The Era: What Would Marshall McLuhan Say?
This train of thought actually had its origin in a punctuation dispute. I had used a question mark rather than a semi-colon or comma to break a couple of short clauses, and had neglected to capitalize the letter following the punctuation. To help the reader visualize such a sentence, it was something like the following: Was it interesting? or not? Obviously, if the first question mark were missing, the sentence would read clearly with no added punctuation, and no capital letter in the middle. But add the question mark, and you have a whole different animal.
Mind you, I got no sympathy. The two writers I consulted both agreed with the first person who objected to my usage. All three were in league against me. I went to my grammar bible, The Hodges' Harbrace Handbook, Thirteenth Edition; that, too, stood in opposition to my unorthodoxy. I had to admit defeat. But I am curious that the sentence with the offending punctuation did not offend my sensibilities. Furthermore, I am surprised that what seems to me a rather small and almost negligeable mistake could arouse such strong feelings in readers.
But this is what really intrigues me: I wonder if poor writing would excite as much attention as did a punctuation error. I wonder if errors in fact, rather than form, would be as quickly attacked. Some of this thinking coursed through my mind as I sat listening to the homily at 11:00 Mass this morning over at the Mission. If that seems in any way unrelated, one might bear in mind that the psalm of the day read, "If today you hear God's voice, harden not your hearts." It was all about speaking out and listening.
It seems to me that we are hearing less today, understanding poorly, impatient with complexity, dull to subtlety. With all the printed matter that passes through our lives, can this really be true? In my case, it was certainly true that my mind only half listened to that homily this morning, as it wove itself around these other concerns.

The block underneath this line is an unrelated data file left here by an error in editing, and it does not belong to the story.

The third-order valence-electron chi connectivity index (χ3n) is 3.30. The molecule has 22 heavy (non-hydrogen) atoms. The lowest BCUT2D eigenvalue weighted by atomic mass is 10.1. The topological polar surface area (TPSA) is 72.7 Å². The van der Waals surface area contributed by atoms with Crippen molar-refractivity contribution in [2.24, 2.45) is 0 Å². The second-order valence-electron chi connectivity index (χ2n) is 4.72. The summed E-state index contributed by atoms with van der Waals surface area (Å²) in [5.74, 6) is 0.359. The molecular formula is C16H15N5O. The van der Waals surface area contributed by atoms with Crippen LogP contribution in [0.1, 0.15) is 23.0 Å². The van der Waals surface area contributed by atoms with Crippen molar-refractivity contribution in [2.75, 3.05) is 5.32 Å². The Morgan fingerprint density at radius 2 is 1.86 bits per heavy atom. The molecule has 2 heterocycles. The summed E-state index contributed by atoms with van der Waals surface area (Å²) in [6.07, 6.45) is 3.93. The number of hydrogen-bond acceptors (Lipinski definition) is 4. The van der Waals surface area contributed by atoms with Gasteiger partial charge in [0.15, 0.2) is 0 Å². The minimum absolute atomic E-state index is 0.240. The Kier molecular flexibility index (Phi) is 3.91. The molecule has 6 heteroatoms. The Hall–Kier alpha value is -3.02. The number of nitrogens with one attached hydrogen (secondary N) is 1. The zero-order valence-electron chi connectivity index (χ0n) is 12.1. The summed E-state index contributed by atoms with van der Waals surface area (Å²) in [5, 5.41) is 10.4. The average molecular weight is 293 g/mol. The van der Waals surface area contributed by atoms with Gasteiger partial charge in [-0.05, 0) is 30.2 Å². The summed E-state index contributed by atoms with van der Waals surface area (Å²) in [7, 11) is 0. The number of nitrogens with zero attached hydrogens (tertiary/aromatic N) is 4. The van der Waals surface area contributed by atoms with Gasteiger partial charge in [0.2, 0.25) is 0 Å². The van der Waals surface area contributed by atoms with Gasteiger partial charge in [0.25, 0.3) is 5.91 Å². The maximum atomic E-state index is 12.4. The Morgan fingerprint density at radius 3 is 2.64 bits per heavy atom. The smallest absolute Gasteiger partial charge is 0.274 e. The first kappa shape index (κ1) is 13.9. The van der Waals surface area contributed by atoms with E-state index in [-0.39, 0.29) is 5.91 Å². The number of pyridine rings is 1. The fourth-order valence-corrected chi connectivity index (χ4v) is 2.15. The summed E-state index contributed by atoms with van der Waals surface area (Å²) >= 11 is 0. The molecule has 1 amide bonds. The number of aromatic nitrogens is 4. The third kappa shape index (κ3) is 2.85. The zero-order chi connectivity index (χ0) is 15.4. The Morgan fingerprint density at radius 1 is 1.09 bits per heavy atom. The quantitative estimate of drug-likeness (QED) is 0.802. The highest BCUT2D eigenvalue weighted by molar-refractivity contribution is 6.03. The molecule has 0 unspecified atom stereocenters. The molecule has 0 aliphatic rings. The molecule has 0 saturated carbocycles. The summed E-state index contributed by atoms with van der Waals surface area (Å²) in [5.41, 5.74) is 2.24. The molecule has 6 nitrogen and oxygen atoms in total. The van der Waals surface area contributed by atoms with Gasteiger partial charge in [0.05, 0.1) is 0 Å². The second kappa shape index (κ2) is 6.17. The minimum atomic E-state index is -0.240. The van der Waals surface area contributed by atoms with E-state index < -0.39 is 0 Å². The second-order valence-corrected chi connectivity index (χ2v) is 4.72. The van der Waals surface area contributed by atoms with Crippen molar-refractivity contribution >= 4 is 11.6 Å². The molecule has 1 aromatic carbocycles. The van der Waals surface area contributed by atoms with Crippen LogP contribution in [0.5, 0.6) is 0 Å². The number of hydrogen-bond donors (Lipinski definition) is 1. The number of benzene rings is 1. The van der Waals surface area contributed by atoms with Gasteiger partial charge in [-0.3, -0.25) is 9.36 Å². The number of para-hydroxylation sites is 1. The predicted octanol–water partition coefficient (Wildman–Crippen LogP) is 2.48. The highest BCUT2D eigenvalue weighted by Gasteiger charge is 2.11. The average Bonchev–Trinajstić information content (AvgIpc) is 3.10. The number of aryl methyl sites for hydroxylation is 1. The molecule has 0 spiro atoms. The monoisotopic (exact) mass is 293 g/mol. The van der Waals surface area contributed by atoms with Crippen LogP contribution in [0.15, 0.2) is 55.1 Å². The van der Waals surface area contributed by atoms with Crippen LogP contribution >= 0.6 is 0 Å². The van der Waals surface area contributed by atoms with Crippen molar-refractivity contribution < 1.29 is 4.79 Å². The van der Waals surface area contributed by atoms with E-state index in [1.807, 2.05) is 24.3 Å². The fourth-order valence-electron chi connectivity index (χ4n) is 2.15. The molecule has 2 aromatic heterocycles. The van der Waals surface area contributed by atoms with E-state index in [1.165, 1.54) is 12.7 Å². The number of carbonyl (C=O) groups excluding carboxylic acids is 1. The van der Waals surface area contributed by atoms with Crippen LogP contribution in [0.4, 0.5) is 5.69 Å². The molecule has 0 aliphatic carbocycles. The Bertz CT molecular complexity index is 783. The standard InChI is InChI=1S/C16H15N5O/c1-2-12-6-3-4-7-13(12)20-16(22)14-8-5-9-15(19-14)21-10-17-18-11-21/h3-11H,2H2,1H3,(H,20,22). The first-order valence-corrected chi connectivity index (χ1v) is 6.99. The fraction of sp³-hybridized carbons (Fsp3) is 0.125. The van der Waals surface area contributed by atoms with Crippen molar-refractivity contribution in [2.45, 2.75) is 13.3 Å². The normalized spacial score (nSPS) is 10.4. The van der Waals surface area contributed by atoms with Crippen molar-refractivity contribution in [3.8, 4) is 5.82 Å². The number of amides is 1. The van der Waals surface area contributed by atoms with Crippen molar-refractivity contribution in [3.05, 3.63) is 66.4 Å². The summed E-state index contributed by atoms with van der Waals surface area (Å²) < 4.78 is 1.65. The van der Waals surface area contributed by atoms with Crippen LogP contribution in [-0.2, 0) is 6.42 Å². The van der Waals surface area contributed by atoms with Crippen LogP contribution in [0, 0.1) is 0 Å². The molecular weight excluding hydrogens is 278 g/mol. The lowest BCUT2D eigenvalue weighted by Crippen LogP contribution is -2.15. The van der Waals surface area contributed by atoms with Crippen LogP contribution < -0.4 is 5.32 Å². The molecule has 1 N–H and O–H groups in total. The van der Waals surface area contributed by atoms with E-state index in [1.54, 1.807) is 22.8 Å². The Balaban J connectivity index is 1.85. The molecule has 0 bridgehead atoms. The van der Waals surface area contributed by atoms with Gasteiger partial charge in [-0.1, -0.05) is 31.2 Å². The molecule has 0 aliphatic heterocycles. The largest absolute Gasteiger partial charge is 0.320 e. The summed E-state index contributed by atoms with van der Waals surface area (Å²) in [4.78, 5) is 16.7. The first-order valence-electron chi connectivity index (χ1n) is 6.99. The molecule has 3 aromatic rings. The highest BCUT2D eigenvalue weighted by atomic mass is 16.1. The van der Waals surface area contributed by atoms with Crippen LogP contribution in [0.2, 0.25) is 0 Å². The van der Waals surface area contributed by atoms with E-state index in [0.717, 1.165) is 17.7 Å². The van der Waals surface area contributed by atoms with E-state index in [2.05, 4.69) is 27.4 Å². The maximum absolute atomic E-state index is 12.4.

I read as I watch TV or listen to the radio and think I'm hearing both. Unlike a friend of mine who reads the newspaper from one end to the other, I graze through it. My eyes leap impatiently through long e-mails, wanting to get on with my day. Patently, none of this is in-depth reading or listening. Are we becoming a desultory bunch of samplers?
How typical is the pattern I've described here? Without conducting a survey, I might just note some observations. People tend to have cable television and frequently channel surf. One hears of more people who do not bother to read a newspaper, but rely on a few minutes of network news to keep themselves updated. Libraries actually close--an unthinkable prospect even ten years ago. One by one, the independent bookstores are shutting their doors. We are told that people don't read much any more.
How surprised can we really be? Marshall McLuhan could have told us as much back in the 1960s, when he wrote Understanding Media: The Extensions of Man. This work actually gave us the term "media," that has remained with us ever since. In this book, McLuhan shows how the medium we use to express or extend ourselves actually molds the way we relate to the world. People who rely on books relate in a different sort of way than do people who rely on electronic media. McLuhan predicted with amazing accuracy the way the world would move into the electronic era, anticipating the way this move would bring us into a single world-consciousness. We may imagine that democracy or corporations or education has brought us to this point, but can it be first and foremost the electronic revolution we have to thank for this?
What do we gain, and what do we lose as the previous era drifts beyond our grasp? Can we pull it back? Can we have the best of both worlds?